Tomorrow marks Riverton’s 121st Children’s Flag Parade.
Inevitably, around this time of year a child or an out-of-town visitor will ask, “How did this wonderful July Fourth Parade originate?
Well, kids, this authoritative article written by Borough Historian Paul W. Schopp for the 2018 Riverton 4th of July Program Booklet will transport readers back to July 4, 1897, as he examines the very genesis of the Children’s Flag Parade we celebrate today.
It is a bit of Riverton history not to be found in any history book. -JMc
The Birth of a July 4th Tradition in Riverton
Contributed by Paul W. Schopp, Borough Historian
Rivertonians have always celebrated our nation’s birthday with grand panache. Houses and businesses festooned with flags, ribbons, garlands, and bunting lined the town’s streets in the past just as they do today. Prior to 1897, sporting events filled the Fourth, providing revelers with spectacles ranging from baseball games to boat races on the Delaware River to competitive cycling at the Riverton Athletic Association quarter-mile velodrome between the years 1894 and 1896.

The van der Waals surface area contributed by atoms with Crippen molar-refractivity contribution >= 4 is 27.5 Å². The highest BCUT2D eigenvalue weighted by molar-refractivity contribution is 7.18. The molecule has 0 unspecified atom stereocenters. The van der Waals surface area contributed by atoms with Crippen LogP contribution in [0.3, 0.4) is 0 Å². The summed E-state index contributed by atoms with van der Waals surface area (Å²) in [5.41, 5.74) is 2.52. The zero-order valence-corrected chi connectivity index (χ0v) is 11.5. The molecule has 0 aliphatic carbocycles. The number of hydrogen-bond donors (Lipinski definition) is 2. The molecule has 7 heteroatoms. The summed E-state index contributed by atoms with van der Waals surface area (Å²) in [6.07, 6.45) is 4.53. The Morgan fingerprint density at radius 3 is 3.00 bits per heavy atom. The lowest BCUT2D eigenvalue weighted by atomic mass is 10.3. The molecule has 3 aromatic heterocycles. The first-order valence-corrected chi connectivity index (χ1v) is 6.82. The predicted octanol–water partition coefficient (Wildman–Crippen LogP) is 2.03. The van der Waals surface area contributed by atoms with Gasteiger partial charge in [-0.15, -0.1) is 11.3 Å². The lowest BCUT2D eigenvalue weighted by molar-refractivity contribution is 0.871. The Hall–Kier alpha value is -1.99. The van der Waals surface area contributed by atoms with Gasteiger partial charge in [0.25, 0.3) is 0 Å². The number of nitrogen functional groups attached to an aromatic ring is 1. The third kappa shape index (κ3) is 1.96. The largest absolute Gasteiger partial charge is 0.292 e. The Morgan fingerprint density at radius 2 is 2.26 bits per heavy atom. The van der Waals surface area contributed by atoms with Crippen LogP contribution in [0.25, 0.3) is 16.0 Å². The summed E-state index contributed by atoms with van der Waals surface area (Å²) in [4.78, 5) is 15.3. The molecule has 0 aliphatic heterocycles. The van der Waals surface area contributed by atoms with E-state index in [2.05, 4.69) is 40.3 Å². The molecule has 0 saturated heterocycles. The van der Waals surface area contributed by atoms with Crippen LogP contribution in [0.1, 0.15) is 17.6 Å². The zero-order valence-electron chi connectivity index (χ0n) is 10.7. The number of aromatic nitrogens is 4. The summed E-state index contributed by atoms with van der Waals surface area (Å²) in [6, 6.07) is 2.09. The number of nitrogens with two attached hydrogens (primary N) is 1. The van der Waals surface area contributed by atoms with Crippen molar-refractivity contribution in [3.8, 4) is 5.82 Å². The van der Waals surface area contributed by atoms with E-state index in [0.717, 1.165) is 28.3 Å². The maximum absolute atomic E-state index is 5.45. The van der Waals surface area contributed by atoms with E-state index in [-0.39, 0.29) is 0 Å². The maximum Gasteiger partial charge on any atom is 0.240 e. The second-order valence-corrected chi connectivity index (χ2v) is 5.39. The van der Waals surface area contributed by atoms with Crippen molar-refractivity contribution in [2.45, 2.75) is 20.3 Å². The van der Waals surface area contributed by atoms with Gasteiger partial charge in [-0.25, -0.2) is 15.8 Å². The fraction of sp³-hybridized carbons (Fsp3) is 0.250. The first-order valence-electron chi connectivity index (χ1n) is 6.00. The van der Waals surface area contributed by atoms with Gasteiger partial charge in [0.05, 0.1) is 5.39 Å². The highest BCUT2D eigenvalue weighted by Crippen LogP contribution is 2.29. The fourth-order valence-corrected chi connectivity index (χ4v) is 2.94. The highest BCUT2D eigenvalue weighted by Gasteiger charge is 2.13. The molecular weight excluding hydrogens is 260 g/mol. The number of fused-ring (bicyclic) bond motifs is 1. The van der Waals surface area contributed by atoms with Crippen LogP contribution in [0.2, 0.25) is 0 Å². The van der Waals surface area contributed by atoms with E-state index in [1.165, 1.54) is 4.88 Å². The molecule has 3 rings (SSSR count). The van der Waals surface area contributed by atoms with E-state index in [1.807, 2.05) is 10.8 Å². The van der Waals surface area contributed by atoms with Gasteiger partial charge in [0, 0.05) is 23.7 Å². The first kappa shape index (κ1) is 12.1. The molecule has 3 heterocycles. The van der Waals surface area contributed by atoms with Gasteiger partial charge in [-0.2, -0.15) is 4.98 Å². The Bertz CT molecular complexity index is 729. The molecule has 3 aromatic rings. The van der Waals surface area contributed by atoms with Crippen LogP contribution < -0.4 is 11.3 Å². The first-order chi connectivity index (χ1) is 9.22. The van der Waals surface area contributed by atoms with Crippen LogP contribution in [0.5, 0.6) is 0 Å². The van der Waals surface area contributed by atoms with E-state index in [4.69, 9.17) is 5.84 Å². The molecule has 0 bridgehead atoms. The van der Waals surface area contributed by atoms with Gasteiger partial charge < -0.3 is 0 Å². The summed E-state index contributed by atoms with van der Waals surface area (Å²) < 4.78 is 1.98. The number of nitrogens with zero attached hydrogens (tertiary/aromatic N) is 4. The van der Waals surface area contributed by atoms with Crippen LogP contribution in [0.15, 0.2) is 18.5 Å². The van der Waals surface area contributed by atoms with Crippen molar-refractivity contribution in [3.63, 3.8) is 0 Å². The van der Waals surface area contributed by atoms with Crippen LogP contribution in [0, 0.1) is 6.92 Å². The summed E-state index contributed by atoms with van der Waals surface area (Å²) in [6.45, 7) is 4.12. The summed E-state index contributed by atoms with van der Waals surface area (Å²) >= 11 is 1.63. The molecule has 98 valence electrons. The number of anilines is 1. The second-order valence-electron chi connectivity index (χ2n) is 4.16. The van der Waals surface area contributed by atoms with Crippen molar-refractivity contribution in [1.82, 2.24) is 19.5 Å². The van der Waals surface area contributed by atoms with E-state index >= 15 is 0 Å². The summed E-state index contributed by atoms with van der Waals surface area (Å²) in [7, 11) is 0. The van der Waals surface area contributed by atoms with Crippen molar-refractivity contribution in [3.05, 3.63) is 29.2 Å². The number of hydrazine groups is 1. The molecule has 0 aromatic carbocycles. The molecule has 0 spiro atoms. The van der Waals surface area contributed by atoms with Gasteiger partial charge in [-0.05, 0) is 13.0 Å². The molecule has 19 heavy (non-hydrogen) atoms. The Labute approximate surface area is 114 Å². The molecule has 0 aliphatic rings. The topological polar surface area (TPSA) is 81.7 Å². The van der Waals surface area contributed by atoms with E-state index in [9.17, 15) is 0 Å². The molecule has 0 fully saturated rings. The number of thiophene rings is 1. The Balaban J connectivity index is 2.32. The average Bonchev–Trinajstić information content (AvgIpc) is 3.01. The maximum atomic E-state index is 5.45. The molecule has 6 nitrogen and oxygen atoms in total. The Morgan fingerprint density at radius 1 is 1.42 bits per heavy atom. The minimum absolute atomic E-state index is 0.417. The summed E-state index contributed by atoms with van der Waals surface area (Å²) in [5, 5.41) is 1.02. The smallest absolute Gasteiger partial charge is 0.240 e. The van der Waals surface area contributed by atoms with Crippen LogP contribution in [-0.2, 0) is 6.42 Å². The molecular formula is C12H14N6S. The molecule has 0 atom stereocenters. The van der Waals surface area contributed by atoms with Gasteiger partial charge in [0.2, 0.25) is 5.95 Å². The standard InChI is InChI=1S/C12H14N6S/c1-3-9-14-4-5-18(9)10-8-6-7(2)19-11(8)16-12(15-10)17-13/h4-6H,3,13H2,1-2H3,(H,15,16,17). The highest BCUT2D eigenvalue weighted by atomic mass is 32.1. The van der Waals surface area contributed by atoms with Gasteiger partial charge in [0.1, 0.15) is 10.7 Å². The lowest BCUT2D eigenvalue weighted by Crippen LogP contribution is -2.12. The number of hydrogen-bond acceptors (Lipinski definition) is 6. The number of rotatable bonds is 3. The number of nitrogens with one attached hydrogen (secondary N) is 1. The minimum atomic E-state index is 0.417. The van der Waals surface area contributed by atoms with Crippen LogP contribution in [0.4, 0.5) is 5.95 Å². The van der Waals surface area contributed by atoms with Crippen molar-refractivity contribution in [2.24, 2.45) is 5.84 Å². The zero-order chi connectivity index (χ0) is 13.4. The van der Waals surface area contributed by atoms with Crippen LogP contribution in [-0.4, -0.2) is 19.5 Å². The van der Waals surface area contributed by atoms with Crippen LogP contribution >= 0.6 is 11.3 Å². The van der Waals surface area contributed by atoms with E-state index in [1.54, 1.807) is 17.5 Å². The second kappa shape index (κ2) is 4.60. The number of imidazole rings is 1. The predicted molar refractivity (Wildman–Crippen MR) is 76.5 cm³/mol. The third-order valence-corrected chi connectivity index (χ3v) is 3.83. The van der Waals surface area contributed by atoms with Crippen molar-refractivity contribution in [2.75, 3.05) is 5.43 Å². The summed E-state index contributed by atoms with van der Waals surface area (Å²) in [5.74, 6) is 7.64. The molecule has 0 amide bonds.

On July 4, 1897, the community’s focus pivoted. Sure, sporting events remained an important part of the ongoing annual celebration, but by 8:45 a.m. on this 1897 Sunday, a crowd was gathering at the Riverton station, filled with anticipation. Officials had invited the Burlington Band to travel down to Riverton and aid the residents in commemorating the day and all it meant to Americans filled with ardor for their country. The band boarded train no. 315 at the Burlington station and departed at 8:47 a.m. for the eighteen-minute trip to Riverton.